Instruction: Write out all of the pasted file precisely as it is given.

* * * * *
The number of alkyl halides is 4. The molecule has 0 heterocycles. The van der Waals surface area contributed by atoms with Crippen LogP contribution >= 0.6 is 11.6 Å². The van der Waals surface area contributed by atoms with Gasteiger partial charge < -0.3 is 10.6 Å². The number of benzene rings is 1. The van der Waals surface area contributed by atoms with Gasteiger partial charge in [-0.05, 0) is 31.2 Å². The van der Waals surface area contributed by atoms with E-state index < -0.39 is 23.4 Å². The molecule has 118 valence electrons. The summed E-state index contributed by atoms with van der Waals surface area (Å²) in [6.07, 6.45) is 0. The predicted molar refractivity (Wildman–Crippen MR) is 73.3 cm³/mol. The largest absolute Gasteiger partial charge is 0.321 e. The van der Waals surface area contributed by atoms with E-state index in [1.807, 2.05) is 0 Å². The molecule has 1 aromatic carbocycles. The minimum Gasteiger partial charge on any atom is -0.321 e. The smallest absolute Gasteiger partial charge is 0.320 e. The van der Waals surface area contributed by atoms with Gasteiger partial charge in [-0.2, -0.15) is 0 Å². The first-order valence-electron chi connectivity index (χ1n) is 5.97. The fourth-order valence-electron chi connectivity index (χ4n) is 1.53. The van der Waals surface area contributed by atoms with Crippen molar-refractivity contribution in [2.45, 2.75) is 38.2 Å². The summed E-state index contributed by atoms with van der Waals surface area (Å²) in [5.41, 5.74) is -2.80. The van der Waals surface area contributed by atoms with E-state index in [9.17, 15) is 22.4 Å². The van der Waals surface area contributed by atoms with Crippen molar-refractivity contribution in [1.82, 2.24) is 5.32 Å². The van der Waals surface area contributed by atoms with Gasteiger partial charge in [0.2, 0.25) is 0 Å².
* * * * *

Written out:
The number of alkyl halides is 4. The molecule has 0 heterocycles. The van der Waals surface area contributed by atoms with Crippen LogP contribution >= 0.6 is 11.6 Å². The van der Waals surface area contributed by atoms with Gasteiger partial charge < -0.3 is 10.6 Å². The number of benzene rings is 1. The van der Waals surface area contributed by atoms with Gasteiger partial charge in [-0.05, 0) is 31.2 Å². The van der Waals surface area contributed by atoms with E-state index < -0.39 is 23.4 Å². The molecule has 118 valence electrons. The summed E-state index contributed by atoms with van der Waals surface area (Å²) in [6.07, 6.45) is 0. The predicted molar refractivity (Wildman–Crippen MR) is 73.3 cm³/mol. The largest absolute Gasteiger partial charge is 0.321 e. The van der Waals surface area contributed by atoms with E-state index in [1.807, 2.05) is 0 Å². The molecule has 1 aromatic carbocycles. The minimum Gasteiger partial charge on any atom is -0.321 e. The smallest absolute Gasteiger partial charge is 0.320 e. The van der Waals surface area contributed by atoms with Gasteiger partial charge in [-0.2, -0.15) is 0 Å². The first-order valence-electron chi connectivity index (χ1n) is 5.97. The fourth-order valence-electron chi connectivity index (χ4n) is 1.53. The van der Waals surface area contributed by atoms with Crippen molar-refractivity contribution in [2.45, 2.75) is 38.2 Å². The summed E-state index contributed by atoms with van der Waals surface area (Å²) in [5.41, 5.74) is -2.80. The van der Waals surface area contributed by atoms with E-state index in [9.17, 15) is 22.4 Å². The van der Waals surface area contributed by atoms with Crippen molar-refractivity contribution in [1.82, 2.24) is 5.32 Å². The van der Waals surface area contributed by atoms with Gasteiger partial charge in [0.2, 0.25) is 0 Å².